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ERIC Number: ED501717
Record Type: Non-Journal
Publication Date: 2008-Jun
Pages: 21
Abstractor: As Provided
Reference Count: 43
ISBN: N/A
ISSN: N/A
Does Gender Influence Online Survey Participation? A Record-Linkage Analysis of University Faculty Online Survey Response Behavior
Smith, William G.
Online Submission
The purpose of this study was to examine the correlation between online survey non-response and various demographic factors, including gender. Studies have shown that trends exist with regard to who responds to surveys, at least with regard to traditional modes of survey administration. Reports suggest that many demographic and other correlates with non-response to online surveys may indeed mirror those of more traditional modes of survey administration. However, the influence of such a basic demographic factor as gender on online survey response behavior is unclear. In this study, a record-linking technique was employed to compare the gender of online survey respondents directly to available demographic data of all members of a sampling frame, thus allowing comparison of demographic information of both respondents and non-respondents. The sampling frame, which consisted entirely of university faculty members of a large research university in the southeastern United States with a full-time faculty of approximately 1000, was specifically chosen to minimize the effect of other potential correlates to non-response behavior, such as education level, Internet access, geographic location, occupation, and income. Pearson's chi square analysis showed a significant relationship between gender and survey response rates: female faculty members contributed disproportionately to the respondent data set. One possible explanations for the observations is that the observed differences in female and male faculty response rates is a product of differences in female and male values operating in a gendered online environment. Results of this study suggest that researchers should not assume that response behavior toward online surveys, and therefore data gathered from online surveys, is free of gender bias. (Contains 2 endnotes and 4 tables.)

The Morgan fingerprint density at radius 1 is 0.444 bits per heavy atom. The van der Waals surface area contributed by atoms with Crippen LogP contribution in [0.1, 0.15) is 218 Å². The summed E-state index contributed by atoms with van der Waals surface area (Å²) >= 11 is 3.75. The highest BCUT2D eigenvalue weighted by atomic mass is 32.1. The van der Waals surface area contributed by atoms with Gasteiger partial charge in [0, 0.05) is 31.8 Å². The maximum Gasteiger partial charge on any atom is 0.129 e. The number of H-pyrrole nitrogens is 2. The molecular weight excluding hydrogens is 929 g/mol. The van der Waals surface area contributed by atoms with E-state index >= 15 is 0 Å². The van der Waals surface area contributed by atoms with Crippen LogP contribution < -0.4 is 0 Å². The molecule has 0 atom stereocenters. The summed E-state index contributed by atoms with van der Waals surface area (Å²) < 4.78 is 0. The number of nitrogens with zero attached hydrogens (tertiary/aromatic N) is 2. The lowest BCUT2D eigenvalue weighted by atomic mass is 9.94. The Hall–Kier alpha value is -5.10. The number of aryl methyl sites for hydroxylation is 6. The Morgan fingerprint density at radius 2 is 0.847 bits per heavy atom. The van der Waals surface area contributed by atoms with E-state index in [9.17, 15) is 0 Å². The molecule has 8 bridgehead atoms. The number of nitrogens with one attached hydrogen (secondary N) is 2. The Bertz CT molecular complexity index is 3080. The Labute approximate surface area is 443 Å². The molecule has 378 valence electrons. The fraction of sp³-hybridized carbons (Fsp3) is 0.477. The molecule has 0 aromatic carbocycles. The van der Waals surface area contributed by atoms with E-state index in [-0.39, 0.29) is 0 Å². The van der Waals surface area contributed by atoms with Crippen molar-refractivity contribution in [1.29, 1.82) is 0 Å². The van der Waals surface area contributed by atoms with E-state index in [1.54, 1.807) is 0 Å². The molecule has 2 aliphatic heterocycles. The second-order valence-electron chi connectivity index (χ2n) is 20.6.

Publication Type: Reports - Research
Education Level: N/A
Audience: N/A
Language: English
Sponsor: N/A
Authoring Institution: N/A
Identifiers: N/A